Maybe it is my infamous quirky sense of humor or the fact that I found out I have dyspraxia in my 30s, which may have shattered my dream of being a professional tennis player but helped me embrace how my body works differently and at ease with other people’s neurodivergence.
I don’t believe neurological differences such as autism, dyslexia, dyspraxia or ADHD are errors of nature or result from bad parenting, but represent the beauty of natural variations in the human genome that should be celebrated and not crushed or belittled.
To many that know me, I am not keen on diagnosis, as we are so much more than a label, a disorder, but knowing the condition, our strengths and differences help us piece the puzzle together regarding the feeling of “what’s wrong with me”, hence, better able to communicate with others what our need is and help us prepare ourselves to live in a neurotypical world that pathologizing any form of neurodivergence and too often can be unkind under the guise of tough love.
Parenting is arguably one of the most challenging jobs in the world that doesn’t come with instructions, and when your child is less than textbook perfect or “differently wired" you can feel very alone and helpless.
When my son was diagnosed with dyslexia at the age of 6, we both considered that to be one of the best things for him. Understanding his experience has helped him become confident enough to tell others that he was not dumb but just needed a bit more time when it came to reading and writing. By the time he was nine, he had learnt to compensate and was reading at a level of a 15-year-old, and fast-forward another seven years, he can now speed read.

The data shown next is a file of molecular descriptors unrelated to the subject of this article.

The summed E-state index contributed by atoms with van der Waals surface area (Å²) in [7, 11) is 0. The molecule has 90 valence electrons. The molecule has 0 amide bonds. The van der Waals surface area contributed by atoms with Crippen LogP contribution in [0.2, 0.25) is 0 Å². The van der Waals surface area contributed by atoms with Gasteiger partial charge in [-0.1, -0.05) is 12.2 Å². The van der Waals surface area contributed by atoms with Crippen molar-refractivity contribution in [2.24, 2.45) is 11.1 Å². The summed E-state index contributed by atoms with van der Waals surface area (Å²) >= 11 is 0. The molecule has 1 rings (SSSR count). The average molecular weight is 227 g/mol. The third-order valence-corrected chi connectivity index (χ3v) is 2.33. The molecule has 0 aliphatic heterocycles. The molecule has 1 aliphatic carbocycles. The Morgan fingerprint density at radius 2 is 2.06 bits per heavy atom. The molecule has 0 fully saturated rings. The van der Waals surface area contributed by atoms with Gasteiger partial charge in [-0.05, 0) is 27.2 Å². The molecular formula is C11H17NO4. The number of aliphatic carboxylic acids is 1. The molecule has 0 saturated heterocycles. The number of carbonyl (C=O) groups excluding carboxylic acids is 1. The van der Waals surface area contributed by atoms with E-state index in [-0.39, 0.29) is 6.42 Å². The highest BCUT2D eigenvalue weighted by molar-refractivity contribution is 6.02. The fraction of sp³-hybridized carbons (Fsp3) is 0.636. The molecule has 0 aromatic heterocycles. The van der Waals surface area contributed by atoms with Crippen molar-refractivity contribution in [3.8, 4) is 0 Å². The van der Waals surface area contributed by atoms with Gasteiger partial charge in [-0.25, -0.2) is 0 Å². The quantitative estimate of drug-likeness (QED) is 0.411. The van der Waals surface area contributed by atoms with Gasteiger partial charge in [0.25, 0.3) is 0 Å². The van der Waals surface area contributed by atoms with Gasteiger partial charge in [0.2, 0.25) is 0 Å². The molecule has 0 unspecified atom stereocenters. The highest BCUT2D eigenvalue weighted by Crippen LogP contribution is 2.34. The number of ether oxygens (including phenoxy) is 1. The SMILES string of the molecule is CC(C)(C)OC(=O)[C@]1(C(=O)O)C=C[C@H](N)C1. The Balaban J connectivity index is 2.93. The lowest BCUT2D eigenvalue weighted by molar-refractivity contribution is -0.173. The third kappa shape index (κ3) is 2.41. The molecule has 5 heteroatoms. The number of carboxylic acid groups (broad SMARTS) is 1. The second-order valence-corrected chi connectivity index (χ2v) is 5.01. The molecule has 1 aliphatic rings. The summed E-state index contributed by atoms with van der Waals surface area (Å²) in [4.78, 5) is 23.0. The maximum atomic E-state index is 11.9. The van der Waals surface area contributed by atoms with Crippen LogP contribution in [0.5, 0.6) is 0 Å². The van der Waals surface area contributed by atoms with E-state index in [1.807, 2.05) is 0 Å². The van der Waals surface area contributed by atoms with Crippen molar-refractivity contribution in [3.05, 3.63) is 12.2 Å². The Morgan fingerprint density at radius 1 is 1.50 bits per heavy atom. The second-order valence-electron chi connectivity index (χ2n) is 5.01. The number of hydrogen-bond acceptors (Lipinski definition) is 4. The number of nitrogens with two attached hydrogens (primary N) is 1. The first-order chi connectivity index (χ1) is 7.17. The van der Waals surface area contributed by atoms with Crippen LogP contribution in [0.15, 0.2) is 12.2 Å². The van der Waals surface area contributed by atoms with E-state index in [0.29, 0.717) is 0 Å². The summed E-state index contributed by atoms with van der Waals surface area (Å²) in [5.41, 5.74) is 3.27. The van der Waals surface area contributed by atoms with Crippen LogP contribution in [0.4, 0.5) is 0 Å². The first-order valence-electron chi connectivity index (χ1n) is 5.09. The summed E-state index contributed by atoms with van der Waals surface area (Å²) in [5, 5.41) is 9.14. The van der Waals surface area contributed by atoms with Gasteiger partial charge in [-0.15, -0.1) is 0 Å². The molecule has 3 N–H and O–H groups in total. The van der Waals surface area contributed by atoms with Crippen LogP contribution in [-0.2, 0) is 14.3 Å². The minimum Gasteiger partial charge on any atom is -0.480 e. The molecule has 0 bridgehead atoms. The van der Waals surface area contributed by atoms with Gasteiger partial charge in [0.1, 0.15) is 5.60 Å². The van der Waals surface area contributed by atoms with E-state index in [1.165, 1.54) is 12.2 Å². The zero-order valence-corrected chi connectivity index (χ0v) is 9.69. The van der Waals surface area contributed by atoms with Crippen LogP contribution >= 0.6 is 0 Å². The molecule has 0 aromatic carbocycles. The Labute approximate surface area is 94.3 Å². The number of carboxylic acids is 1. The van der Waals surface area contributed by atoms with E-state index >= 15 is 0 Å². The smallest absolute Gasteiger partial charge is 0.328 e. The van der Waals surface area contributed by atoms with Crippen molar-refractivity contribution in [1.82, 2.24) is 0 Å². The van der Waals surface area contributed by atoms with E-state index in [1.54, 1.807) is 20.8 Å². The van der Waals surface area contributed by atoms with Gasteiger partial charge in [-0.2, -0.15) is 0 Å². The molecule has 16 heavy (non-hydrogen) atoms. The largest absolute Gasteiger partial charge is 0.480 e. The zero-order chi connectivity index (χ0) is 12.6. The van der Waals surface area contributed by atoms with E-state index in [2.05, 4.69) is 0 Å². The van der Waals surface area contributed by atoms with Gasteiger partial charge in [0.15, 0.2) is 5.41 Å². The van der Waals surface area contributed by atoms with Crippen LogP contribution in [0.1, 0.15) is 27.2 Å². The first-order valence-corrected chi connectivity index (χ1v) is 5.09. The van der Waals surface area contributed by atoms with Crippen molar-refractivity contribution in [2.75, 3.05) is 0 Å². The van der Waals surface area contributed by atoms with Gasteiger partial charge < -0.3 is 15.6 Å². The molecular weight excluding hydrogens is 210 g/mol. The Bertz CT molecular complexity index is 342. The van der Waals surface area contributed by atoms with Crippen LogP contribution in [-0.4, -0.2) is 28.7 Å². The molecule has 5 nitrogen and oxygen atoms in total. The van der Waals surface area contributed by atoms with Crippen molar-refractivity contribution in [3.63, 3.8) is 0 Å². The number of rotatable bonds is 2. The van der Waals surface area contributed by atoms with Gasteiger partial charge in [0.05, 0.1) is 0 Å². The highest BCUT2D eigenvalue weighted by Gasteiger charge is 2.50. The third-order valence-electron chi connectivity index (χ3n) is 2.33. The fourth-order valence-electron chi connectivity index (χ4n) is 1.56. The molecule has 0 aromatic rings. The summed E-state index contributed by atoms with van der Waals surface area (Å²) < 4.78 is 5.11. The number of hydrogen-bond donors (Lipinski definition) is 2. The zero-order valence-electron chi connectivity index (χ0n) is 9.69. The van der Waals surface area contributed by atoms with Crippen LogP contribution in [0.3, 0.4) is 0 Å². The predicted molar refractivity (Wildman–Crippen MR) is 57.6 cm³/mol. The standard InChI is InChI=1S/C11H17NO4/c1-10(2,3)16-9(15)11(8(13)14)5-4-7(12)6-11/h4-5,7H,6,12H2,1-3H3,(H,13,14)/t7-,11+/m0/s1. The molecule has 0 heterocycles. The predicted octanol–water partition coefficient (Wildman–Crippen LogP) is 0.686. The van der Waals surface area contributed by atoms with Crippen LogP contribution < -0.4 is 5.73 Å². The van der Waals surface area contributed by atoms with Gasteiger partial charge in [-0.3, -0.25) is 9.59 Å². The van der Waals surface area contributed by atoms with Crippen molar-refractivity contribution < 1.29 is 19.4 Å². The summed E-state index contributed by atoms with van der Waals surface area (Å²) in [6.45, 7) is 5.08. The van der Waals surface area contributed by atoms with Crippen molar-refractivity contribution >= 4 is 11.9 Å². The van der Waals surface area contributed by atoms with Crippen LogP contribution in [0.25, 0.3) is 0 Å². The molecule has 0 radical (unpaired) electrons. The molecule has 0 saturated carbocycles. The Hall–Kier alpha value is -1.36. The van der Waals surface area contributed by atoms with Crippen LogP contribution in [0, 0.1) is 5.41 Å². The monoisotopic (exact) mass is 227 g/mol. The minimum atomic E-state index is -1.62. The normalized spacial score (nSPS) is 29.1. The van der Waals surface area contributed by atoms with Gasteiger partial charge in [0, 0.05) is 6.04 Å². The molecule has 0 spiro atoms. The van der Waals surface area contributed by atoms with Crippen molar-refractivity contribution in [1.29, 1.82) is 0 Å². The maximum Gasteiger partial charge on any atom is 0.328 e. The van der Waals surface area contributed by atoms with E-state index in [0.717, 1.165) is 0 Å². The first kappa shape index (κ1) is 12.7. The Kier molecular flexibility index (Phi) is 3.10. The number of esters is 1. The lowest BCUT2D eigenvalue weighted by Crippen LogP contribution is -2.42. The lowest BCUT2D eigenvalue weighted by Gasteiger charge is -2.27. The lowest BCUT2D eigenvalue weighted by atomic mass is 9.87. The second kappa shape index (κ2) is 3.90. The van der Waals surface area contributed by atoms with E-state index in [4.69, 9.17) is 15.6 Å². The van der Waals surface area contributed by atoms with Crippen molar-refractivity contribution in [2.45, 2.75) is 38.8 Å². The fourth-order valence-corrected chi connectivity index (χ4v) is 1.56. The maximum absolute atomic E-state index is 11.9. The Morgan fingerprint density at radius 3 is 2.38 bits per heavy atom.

When a child discovers the joy in learning new things, it motivates him or her to learn strategies to compensate for their learning difficulties. I often work with learning specialists to help children with dyslexia develop positive values for learning (growth mindset) and identify their personal interests.
It might not be the most direct route, but I do believe “slow is fast” and recommend that you take the time to understand the uniqueness of your child and help him or her feel accepted and cared for so you can set authentic and compassionate learning goals together.
Giftedness - Twice exceptional
Gifted children demonstrate greater maturity cognitively, but many struggle to understand the social-emotional difficulties they face. This paradox of asynchronous development is often one of the hallmark features of giftedness. Other aspects include heightened awareness, anxiety, perfectionism, stress, issues with peer relationships, and concerns with one’s identity.
People talk about gifted children commonly remark how lucky their parents are, but parents with a gifted child often feel differently. The child’s intense emotions, along with the conflicting strategies advised by books that fail to address the uniqueness of the child make it hard for parents to adjust to their unique circumstance.
When working with parents of gifted children, my duty is to help you adjust to your child’s uneven developmental patterns so you can cope with the challenges of parenting while also supporting your child to manage his or her intense emotions.
2010 - present
2010 - present